Day One – Mailliard/Swart

Stone Soup and the Wisdom of Not Knowing

Discussion Groups
Discussion Groups

Ward: We have a ritual that we’ve done, since the very first Chautauqua, and it’s called “Stone Soup.” I originally devised it as a ritual for the ritually impaired. Being myself somewhat ritually impaired, this was my defense against rituals that were too strange or I felt embarrassed by. So this is a very low-threshold ritual. There are a couple of parts to it now because we all have a tendency to embellish. Lulu would you pass this (basket) around, you can pick a large stone or a small stone out of the basket, depending on your predisposition. While she’s passing that around, this is a story that most people probably know. What I discover is that every year my interpretation of the story changes. I think something about stories, is that you can have the same story, but you can change your relationship to the story.

This is the story of a village that was starving. A strange shaman-like man walked into the village one day and noticed everybody was starving, and he called the people together and he said, “I have a magic stone.” He brought a stone with him, and he said, “With this stone I can feed the whole village. What you need to do is to get a big pot and put a fire under it, start boiling water, and I’ll put the stone in it, we’ll make soup for everybody.”

The villagers, given that they were starving, thought that was a good idea, and they built the fire and put the water in the pot and put the stone in the pot. And the stranger said, “You know, the stone will feed everyone, but you know what actually gives some flavor to this? Has anybody got an onion?” And one of the villagers raised his hand and said, “You know, I have an onion that’s under my house, it wasn’t any good for anything, we couldn’t feed anybody with it and we were saving it.” And so he went and got the onion and put it in the pot. And the stranger said, “That’s excellent. And what will even make this better is if anyone has a potato.” Well there was somebody that had a potato that they were holding back because it wasn’t enough to create a meal with, and of course this went on and we got some celery and a turnip and a carrot and so on. And by the time all this was done, and the soup was cooked, they were able to nourish the village.

Shantam, Bob and Kerrie
Shantam, Bob and Kerrie

As the story evolves for me, it is that when we come together, each question that we bring into the village is a form of nourishment. Because our not-knowing connects us in a way to reduce the starvation that we experience in isolation and separateness. We live in a fragmented world. We live in a world where we imagine that our welfare is not somehow inextricably connected with the welfare of others. I think one of the things on the South Africa journey recently with my students was that as we connected with people on the margins there, we discovered is how much they mattered to us and how deeply connected we were to them once the field of our humanity touched. I think this is a common story, that “connecting is healing,” and disconnecting is the ailment. So that when we bring our not-knowing, and we begin with our not-knowing, what we do is we are assembling in the name of the thing that makes us most essentially human. We’re assembling in our humility and our vulnerability, and that truly makes us human beings together. In the listening that comes from not-knowing, we nourish one another.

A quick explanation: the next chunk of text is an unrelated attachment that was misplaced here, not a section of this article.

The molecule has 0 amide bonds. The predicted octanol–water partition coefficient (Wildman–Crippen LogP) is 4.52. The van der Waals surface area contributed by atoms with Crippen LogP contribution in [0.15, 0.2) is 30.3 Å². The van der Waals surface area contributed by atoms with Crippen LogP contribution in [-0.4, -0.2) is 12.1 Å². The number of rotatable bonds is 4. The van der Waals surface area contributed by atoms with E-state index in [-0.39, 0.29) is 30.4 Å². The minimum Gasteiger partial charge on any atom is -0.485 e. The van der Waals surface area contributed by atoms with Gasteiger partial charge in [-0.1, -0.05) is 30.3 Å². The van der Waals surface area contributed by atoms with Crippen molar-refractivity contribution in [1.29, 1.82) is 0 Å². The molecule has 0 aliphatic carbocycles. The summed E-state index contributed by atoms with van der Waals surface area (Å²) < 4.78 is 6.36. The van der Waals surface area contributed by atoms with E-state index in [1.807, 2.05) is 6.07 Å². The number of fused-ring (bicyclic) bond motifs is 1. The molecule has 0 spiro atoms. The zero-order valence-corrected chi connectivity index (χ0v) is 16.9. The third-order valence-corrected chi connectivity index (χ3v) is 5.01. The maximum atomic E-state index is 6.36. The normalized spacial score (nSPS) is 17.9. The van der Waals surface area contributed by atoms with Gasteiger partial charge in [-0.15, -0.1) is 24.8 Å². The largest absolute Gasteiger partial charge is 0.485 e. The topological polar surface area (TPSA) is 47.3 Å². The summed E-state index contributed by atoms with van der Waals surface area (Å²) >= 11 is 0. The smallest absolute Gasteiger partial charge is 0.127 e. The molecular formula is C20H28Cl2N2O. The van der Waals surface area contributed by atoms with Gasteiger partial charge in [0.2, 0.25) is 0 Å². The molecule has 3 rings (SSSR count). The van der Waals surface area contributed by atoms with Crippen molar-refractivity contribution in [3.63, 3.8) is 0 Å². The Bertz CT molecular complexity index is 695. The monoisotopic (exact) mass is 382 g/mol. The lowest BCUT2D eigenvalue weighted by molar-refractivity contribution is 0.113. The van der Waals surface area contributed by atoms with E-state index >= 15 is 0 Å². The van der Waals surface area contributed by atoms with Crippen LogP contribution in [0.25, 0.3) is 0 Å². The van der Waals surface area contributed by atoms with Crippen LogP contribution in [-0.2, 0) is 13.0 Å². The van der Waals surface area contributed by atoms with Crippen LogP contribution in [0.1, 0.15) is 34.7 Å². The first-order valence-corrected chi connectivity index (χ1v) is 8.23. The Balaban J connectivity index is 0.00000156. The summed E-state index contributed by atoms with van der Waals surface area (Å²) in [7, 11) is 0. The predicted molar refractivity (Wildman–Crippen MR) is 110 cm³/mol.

So the symbolic act of having a stone which has a question attached to it, is a way that we’ll nourish the village, because we will bring our questioning, we’ll bring our vulnerability, we’ll bring our humanity, and we come together as human beings, not as experts, not as people attempting to colonize other people with our good ideas. In fact co-opting others to our good ideas is one of the more pernicious things that we can do in our enthusiasm to make things better. Instead we can actually deeply listen to another human being, and to listen to their not-knowing without giving advice, without presuming that we would understand the complexity that each life is, but just to truly listen. As we are working together today we can to learn to ask questions of clarification rather than give advice. And of course one of the most important questions of clarification is, “Why does this matter to you? Why is this important to you?” And when we do that, we actually “listen” each other into our own answers. We know that any really true answer is going to come from inside.

Chene Swart
Chene Swart